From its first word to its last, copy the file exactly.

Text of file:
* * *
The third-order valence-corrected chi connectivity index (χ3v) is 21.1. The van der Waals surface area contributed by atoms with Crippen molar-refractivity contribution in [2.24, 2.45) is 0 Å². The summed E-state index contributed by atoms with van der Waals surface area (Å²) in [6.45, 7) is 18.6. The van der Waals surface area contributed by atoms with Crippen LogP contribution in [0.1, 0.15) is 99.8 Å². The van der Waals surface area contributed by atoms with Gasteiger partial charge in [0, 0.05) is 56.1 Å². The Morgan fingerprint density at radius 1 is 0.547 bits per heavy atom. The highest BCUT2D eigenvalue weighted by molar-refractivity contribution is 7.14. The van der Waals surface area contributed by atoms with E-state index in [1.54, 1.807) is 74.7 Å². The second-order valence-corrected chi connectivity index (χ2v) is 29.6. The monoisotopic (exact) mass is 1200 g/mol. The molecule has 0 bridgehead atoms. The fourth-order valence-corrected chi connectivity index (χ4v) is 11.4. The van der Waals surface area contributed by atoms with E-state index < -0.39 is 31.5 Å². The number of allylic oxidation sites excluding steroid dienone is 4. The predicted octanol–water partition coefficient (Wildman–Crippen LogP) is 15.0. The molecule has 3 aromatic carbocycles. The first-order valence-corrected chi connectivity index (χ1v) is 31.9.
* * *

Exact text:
The third-order valence-corrected chi connectivity index (χ3v) is 21.1. The van der Waals surface area contributed by atoms with Crippen molar-refractivity contribution in [2.24, 2.45) is 0 Å². The summed E-state index contributed by atoms with van der Waals surface area (Å²) in [6.45, 7) is 18.6. The van der Waals surface area contributed by atoms with Crippen LogP contribution in [0.1, 0.15) is 99.8 Å². The van der Waals surface area contributed by atoms with Gasteiger partial charge in [0, 0.05) is 56.1 Å². The Morgan fingerprint density at radius 1 is 0.547 bits per heavy atom. The highest BCUT2D eigenvalue weighted by molar-refractivity contribution is 7.14. The van der Waals surface area contributed by atoms with E-state index in [1.54, 1.807) is 74.7 Å². The second-order valence-corrected chi connectivity index (χ2v) is 29.6. The monoisotopic (exact) mass is 1200 g/mol. The molecule has 0 bridgehead atoms. The fourth-order valence-corrected chi connectivity index (χ4v) is 11.4. The van der Waals surface area contributed by atoms with E-state index < -0.39 is 31.5 Å². The number of allylic oxidation sites excluding steroid dienone is 4. The predicted octanol–water partition coefficient (Wildman–Crippen LogP) is 15.0. The molecule has 3 aromatic carbocycles. The first-order valence-corrected chi connectivity index (χ1v) is 31.9.